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Easy Tomato Paste

Tomato paste is great for adding body, flavor, and thickness to sauces and other dishes. It's so simple to make and well worth it. The flavor is much better than the canned stuff. Make up a bunch when tomatoes are plentiful and freeze for the winter months. Even if you don't have a garden, tomatoes are easy to come by in late summer months at Farmer's markets. Ever had a neighbor or relative offer you some tomatoes? This time, you'll know what to do with them.

Tomato Paste

  • Tomatoes. No need to peel, or seed them. *See notes below.

  • Onion, optional (I use about 1 for a standard size large pot full of tomatoes)

  • Garlic, optional (I use about 5 for a standard size large pot full of tomatoes)

  • Carrot, optional (I use about 1 for a standard size large pot full of tomatoes)

  1. Puree everything in a blender until very smooth. If you have a lot of tomatoes, you may need to do this in batches.

  2. Pour into a pot. Bring to a boil and reduce heat to a gentle simmer, uncovered.

Simmer, simmer and simmer some more, until it's reduced to desired thickness. It takes about 5-6 hours to reduce 6 pounds of tomatoes. You know it is thick enough when it sticks to a spoon turned sideways rather than running, or sliding off of the spoon.

Stir occasionally. This is pretty much hands off for the first several hours; however when it starts getting very thick you will need to stir it occasionally. It needs to reduce more than you might think. My yield from 6 pounds of tomatoes is slightly less than 2 cups.

Divide into portions and freeze. *See notes below.

It's thick stuff! It's also rich and full of flavor.


  • Make sure your pan is uncovered to allow the liquid to evaporate and reduce.

  • If you would rather have tomato sauce, just don't reduce it as much.

  • I like to divide my paste into 1 or 2 Tbsp. portions as many recipes call for just 2 Tbsp. of sauce. Measure the paste into little piles on a greased, or parchment lined cookie sheet. Freeze until very firm and then place in a bag, or container in the freezer. Two tablespoons is about 1 oz.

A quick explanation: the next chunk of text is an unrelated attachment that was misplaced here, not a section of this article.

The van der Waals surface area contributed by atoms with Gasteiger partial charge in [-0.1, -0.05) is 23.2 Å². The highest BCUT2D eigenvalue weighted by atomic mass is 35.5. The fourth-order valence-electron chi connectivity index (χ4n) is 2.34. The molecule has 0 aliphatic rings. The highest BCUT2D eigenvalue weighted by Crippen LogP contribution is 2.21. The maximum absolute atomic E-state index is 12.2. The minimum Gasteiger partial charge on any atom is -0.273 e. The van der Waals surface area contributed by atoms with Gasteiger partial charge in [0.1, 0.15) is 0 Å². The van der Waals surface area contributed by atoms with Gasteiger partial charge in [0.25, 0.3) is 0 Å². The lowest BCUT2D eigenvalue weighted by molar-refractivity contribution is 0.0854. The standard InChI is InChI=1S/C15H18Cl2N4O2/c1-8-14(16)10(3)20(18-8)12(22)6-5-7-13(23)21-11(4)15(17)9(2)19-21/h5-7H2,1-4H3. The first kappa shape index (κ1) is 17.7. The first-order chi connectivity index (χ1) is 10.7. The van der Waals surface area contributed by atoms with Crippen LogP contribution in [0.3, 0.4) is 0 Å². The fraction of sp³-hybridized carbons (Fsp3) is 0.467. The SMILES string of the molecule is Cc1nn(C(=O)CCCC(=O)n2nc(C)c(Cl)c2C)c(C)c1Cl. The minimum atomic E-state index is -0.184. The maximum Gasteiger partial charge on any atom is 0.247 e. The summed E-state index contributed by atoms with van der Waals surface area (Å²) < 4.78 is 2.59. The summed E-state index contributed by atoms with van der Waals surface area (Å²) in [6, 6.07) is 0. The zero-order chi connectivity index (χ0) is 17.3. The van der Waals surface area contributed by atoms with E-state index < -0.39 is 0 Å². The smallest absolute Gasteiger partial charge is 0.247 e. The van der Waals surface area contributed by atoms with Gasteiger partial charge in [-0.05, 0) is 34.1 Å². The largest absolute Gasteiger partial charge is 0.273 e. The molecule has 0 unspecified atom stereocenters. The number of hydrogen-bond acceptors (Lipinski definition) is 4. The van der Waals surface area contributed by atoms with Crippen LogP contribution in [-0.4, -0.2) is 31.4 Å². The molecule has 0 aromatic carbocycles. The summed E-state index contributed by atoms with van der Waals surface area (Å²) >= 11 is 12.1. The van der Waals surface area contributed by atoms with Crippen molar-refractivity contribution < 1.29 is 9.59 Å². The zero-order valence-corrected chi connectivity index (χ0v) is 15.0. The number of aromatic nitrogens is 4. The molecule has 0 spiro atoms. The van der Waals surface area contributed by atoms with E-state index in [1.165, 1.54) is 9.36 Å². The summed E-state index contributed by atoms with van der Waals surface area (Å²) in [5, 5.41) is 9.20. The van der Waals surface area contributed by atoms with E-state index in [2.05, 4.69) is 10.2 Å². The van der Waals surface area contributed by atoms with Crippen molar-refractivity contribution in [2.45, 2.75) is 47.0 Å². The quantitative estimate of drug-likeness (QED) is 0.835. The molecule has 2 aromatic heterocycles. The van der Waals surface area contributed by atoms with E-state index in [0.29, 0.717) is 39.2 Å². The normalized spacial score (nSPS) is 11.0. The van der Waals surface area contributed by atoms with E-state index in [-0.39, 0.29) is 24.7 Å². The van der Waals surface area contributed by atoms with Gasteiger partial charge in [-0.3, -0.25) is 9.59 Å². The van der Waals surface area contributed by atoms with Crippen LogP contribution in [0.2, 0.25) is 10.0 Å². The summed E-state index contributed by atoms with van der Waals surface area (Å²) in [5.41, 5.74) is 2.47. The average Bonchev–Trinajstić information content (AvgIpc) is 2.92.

• A 1 or 2 tablespoon cookie scoop works well for portioning out the tomato paste to freeze.

  • Some tomatoes are more meaty, than others and will need to reduce less.

  • The amount of time you'll need to reduce, will depend upon how many tomatoes you are using, as well as the size of your pan. Tomatoes will reduce faster in cookware with a bigger surface area. Six pounds of tomatoes in a medium pot will take about 5-6 hours to reduce to a paste.

  • If you prefer, you can pass the tomatoes and vegetables through a food mill; or peel and de-seed them; however, much of the umami flavor is in the seeds. In fact, according to Chris Kimball, the flavor compounds, or glutamates are three times more concentrated in the seeds than in the flesh. This is an excellent excuse for me to be lazy and not bother seeding, or peeling my tomatoes!

  • The pureed whole tomatoes, surprisingly yield a nice and smooth paste; however, you will notice some seeds in the paste. For an even smoother paste, cool it after it has reduced and puree again in the blender before storing. The Blendtec twister jar works great for this, but in a bigger blender, you'll need to stop and scrape down container as needed. An immersion blender might also do the job, although I haven't tried it.

  • You should be able to do this in a slow cooker, although this is something else I haven't tried. I would try cooking on high with the lid cracked a bit to allow the tomato liquid to evaporate more easily and reduce. It will also need to cook longer.

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